‘His Career Was a Failure but of the Most Glittering Kind.’ Is This a Fair Assessment of Hannibal? Analyse Hannibal’s Greatness and the Reasons for His Ultimate Failure.

Topics: Roman Republic, Roman Empire, Ancient Rome Pages: 5 (1874 words) Published: August 24, 2011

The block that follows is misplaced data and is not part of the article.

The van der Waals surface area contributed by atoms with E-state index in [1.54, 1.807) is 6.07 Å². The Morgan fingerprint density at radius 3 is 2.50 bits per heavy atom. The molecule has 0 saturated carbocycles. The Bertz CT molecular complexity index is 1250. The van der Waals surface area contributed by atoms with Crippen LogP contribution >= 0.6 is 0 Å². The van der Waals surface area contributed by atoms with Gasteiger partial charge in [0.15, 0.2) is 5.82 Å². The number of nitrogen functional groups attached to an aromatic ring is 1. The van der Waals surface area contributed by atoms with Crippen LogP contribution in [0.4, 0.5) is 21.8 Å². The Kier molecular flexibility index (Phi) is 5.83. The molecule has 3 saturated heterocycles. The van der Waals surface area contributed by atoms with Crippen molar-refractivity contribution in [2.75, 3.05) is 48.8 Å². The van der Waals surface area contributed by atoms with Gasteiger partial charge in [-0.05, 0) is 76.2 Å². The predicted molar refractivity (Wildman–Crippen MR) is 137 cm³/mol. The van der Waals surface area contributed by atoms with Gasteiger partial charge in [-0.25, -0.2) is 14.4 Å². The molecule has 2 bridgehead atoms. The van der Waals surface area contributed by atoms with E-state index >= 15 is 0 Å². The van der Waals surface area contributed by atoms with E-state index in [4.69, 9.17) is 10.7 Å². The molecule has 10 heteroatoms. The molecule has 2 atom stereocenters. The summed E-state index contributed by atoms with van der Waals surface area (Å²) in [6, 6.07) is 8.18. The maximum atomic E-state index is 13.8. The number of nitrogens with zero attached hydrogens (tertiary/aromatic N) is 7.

At the end of Hannibal’s career as a military commander of Carthage, a main enemy of Rome, it can be said that his career was a failure as he did not achieve his primary objective, the taking of Rome. However, his military achievements glittered and shone because he struck fear into Rome and he also earned himself a place in the modern world as the father of strategy. Hannibal will always be remembered and regarded as one of the greatest military tacticians and strategists in all of European history and is considered one of the greatest generals of the Ancient World. It was his superior strategy and tactical skills that allowed him to compete with and almost defeat Rome, but this greatness prevented him achieving his ultimate goal, because he could not take the major military risk that was actually required to defeat Rome when it was in a weakened state. For this reason, it a fair assessment to say that Hannibal’s career was a failure but of the most glittering kind, because while he failed to take Rome, he left a substantial legacy that was even more important in terms of the shaping of the ancient world. Hannibal’s greatness is revealed as a military tactician, strategist and logistics expert. He excelled in these areas, and this is best demonstrated at the battle of Cannae. Coming up against a superiorly sized Roman army who were hoping to gain success through pure strength in numbers. “While the Romans enjoyed a superiority over Hannibal in terms of numbers, they nonetheless lacked a great deal in terms of competent leadership and experience.” (Hannibal Crosses the Alps, 2001, pg. 187) However, Hannibal used brilliant tactics, and with a vast inferiority in numbers Hannibal’s forces were able to surround and destroy all but a small remnant of his enemy “Roman military power was utterly destroyed at Cannae” (Ancient Rome: Using Evidence, 1990, p.150). The superiority in tactics that Hannibal showed at Cannae, caused the Roman’s to become very hesitant to confront Hannibal in military battle and as a result, Hannibal fought no more major battles in Italy for the rest of the war. Although, his tactics were second to none, Hannibal was perhaps greater in logistics and strategy. Against all odds Hannibal was constantly out matched by better soldiers whom were led by very respectable generals, yet he was able to hold his own and defied all their efforts to drive him from Italy and for 15 years he remained in the enemies land. “This was a tactical triumph.” (100 Great Military Commanders, 2004, pg. 14) These impressive achievements are ones to be marveled at, especially considering the lack of support he received from Carthage. His greatness was also demonstrated by his leadership abilities. When the Carthaginian government grudgingly provided Hannibal with new troops, this caused him to have to organize and create new soldiers on the spot and many of whom were not even Carthaginian such as the Gauls and Iberians. “Hannibal’s strategy was to march on foot to Rome while conquering new kingdoms on the way and recruiting addition soldiers. As he conquered new kingdoms, he increases the size of his army.” (The New Competitive Strategy, 2011, pg. 128) This in itself is a major achievement, to put people from different ethnic backgrounds and cultures together and combine them into a fully fledge fighting army, but Hannibal was able to hold the reins of his troops, many of which may have been newly appointed to the army, and lead them to victory. This is confirmation of Hannibal’s leadership qualities and charisma that he had the ability to organise and motivate men from different races and languages for such a daring undertaking. His most impressive feat as a leader was leading his army up and through the Alps where they confronted hostile tribes, deep snow and icy winds which threatened to freeze his army to death. “Hannibal is best known for taking the Carthaginian army, over the Alps to attack Rome.” (100 Great Military...
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